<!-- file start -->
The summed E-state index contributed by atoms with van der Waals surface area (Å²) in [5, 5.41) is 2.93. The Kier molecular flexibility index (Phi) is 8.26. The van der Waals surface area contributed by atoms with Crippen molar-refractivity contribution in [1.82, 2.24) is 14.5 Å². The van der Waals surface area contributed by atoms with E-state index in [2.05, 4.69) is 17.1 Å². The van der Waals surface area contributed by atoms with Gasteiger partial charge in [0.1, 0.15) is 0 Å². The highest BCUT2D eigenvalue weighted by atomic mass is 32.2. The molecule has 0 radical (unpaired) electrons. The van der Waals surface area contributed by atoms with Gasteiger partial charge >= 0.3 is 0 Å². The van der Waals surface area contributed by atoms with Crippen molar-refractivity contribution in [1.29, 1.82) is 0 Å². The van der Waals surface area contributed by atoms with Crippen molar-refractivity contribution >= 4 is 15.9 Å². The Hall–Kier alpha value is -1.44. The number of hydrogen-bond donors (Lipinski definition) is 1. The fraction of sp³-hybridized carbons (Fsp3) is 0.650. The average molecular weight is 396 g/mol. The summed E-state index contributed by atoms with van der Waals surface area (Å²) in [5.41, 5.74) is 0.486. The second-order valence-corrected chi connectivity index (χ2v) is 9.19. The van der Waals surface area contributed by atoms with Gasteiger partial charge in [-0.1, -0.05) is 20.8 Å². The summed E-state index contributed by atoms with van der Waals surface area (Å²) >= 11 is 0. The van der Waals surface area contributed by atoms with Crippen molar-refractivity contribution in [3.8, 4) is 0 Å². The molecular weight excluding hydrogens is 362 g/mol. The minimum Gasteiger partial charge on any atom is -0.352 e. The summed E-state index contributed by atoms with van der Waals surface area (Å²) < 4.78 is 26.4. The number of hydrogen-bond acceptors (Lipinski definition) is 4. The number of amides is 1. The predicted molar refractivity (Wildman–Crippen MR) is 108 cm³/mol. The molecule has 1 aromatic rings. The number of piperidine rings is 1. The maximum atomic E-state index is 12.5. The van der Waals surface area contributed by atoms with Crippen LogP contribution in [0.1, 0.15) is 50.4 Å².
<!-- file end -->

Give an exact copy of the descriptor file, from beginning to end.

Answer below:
The summed E-state index contributed by atoms with van der Waals surface area (Å²) in [5, 5.41) is 2.93. The Kier molecular flexibility index (Phi) is 8.26. The van der Waals surface area contributed by atoms with Crippen molar-refractivity contribution in [1.82, 2.24) is 14.5 Å². The van der Waals surface area contributed by atoms with E-state index in [2.05, 4.69) is 17.1 Å². The van der Waals surface area contributed by atoms with Gasteiger partial charge in [0.1, 0.15) is 0 Å². The highest BCUT2D eigenvalue weighted by atomic mass is 32.2. The molecule has 0 radical (unpaired) electrons. The van der Waals surface area contributed by atoms with Gasteiger partial charge >= 0.3 is 0 Å². The van der Waals surface area contributed by atoms with Crippen molar-refractivity contribution in [1.29, 1.82) is 0 Å². The van der Waals surface area contributed by atoms with Crippen molar-refractivity contribution >= 4 is 15.9 Å². The Hall–Kier alpha value is -1.44. The number of hydrogen-bond donors (Lipinski definition) is 1. The fraction of sp³-hybridized carbons (Fsp3) is 0.650. The average molecular weight is 396 g/mol. The summed E-state index contributed by atoms with van der Waals surface area (Å²) in [5.41, 5.74) is 0.486. The second-order valence-corrected chi connectivity index (χ2v) is 9.19. The van der Waals surface area contributed by atoms with Gasteiger partial charge in [-0.1, -0.05) is 20.8 Å². The summed E-state index contributed by atoms with van der Waals surface area (Å²) >= 11 is 0. The van der Waals surface area contributed by atoms with Crippen molar-refractivity contribution in [3.8, 4) is 0 Å². The molecular weight excluding hydrogens is 362 g/mol. The minimum Gasteiger partial charge on any atom is -0.352 e. The summed E-state index contributed by atoms with van der Waals surface area (Å²) < 4.78 is 26.4. The number of hydrogen-bond acceptors (Lipinski definition) is 4. The number of amides is 1. The predicted molar refractivity (Wildman–Crippen MR) is 108 cm³/mol. The molecule has 1 aromatic rings. The number of piperidine rings is 1. The maximum atomic E-state index is 12.5. The van der Waals surface area contributed by atoms with Crippen LogP contribution in [0.1, 0.15) is 50.4 Å².